While I could go on and on about the visuals, I would be remiss not to mention composer Herdís Stefánsdóttir—are Icelandic composers inherently fantastic??—who delivers an excellent score that adds texture without calling too much attention to itself. That’s the thing about this movie: it’s incredibly well crafted, with every aspect of film used toward a singular purpose.
Shyamalan completely sells the apocalyptic dread while also making us feel the conflict that every character is having, both the Invaders and the Invadees. Because while obviously we sympathize with the family, it’s clear the people asking them to make the choice struggle with their role in this, each one of them bringing a distinct energy. Bautista, the gentle giant. Amuka-Bird, the helping healer. Quinn, the mordant Millennial. Grint, the angry asshole. They’re just four ordinary people trying to save the world. Or they’re four ordinary people under a shared delusion that the world is ending. The trick of the film is that either option is terrifying for the family, and while Eric and Andrew initially, vehemently choose the latter option, Eric slowly drifts toward the former, which allows for some conflict between the characters as well as giving the audience reason to doubt themselves. This movie kept putting me face-to-face with the idea of the literal end of the world and how hopeless everything would seem in that moment while also floating the unfathomable idea of trusting some strangers that killing someone you love more than anything in the world would stop it.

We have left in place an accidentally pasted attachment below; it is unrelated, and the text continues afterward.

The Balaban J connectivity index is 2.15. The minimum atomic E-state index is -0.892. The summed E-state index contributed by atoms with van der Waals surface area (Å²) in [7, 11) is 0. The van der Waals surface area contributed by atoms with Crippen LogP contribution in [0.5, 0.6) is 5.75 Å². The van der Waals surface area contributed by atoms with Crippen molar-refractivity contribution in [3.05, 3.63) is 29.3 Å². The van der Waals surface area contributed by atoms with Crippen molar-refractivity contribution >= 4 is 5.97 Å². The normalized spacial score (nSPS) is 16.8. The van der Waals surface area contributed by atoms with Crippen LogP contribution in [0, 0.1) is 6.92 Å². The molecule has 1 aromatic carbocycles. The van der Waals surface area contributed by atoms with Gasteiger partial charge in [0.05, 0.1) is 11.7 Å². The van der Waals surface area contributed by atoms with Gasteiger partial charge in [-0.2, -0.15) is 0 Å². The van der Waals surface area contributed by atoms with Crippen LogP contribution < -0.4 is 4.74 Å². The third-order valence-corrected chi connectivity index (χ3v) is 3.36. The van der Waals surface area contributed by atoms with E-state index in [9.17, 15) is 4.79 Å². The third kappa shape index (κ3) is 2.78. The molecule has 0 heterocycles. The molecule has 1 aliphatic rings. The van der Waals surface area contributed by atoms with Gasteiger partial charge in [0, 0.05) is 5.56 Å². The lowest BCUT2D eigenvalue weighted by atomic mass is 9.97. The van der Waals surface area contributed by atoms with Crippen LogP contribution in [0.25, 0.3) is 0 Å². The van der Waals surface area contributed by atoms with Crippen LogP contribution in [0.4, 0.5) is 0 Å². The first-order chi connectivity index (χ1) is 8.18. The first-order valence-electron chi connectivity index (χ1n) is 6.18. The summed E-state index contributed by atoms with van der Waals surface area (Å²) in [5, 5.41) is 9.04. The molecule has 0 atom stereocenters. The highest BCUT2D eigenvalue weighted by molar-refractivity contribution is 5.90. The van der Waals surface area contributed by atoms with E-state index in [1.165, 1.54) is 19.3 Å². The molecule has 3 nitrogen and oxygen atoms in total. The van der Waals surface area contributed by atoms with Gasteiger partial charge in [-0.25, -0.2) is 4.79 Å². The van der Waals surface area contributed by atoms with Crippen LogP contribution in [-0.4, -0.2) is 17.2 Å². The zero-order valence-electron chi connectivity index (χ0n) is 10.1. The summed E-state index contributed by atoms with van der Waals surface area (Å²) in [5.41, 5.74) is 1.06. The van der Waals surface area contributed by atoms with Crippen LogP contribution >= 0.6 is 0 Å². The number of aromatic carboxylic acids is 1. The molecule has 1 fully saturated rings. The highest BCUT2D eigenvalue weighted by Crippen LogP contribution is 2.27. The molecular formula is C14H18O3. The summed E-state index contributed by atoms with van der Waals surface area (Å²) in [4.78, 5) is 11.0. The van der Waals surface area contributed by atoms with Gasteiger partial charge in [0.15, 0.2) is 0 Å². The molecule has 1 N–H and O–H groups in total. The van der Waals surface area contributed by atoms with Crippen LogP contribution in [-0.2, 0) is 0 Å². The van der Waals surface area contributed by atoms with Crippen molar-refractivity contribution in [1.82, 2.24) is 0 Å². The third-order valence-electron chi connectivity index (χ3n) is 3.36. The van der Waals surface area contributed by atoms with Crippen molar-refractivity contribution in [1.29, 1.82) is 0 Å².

Shyamalan rewrote Steve Desmond and Michael Sherman’s Black List-featured adaptation of the novel, and who knows what to attribute to whom, but the combined efforts do give the film a more chilling inevitability in its structure compared to the book, which I found underwhelming as an audiobook listened to over two weeks. I found the story much more effective in this compressed experience, not to mention when given the Shyamalan treatment in its ending. While Shyamalan does succeed in bringing out the ambiguity of the book for much of the film’s runtime, anyone who’s seen a Shyamalan film knows that dude loves explaining his movies, so if you’re a person who hates having things explained, too bad, I love having things explained to me because I am a plebeian dunderhead. The way Shyamalan reframes the story to comment on humanity really worked for me, holding both the beauty and ugliness of the species at once, and to do it in the context of this unconventional family of a gay white couple with an Asian daughter made it all the more resonant.
While I completely understand some disappointment that the film perhaps did not dig as deeply into its themes and premise as it could have, I found that even though it explained more than the book, what it left unexplained made it all the scarier. I walked out of the theater shaken by the experience.
4.5 out of 5 stars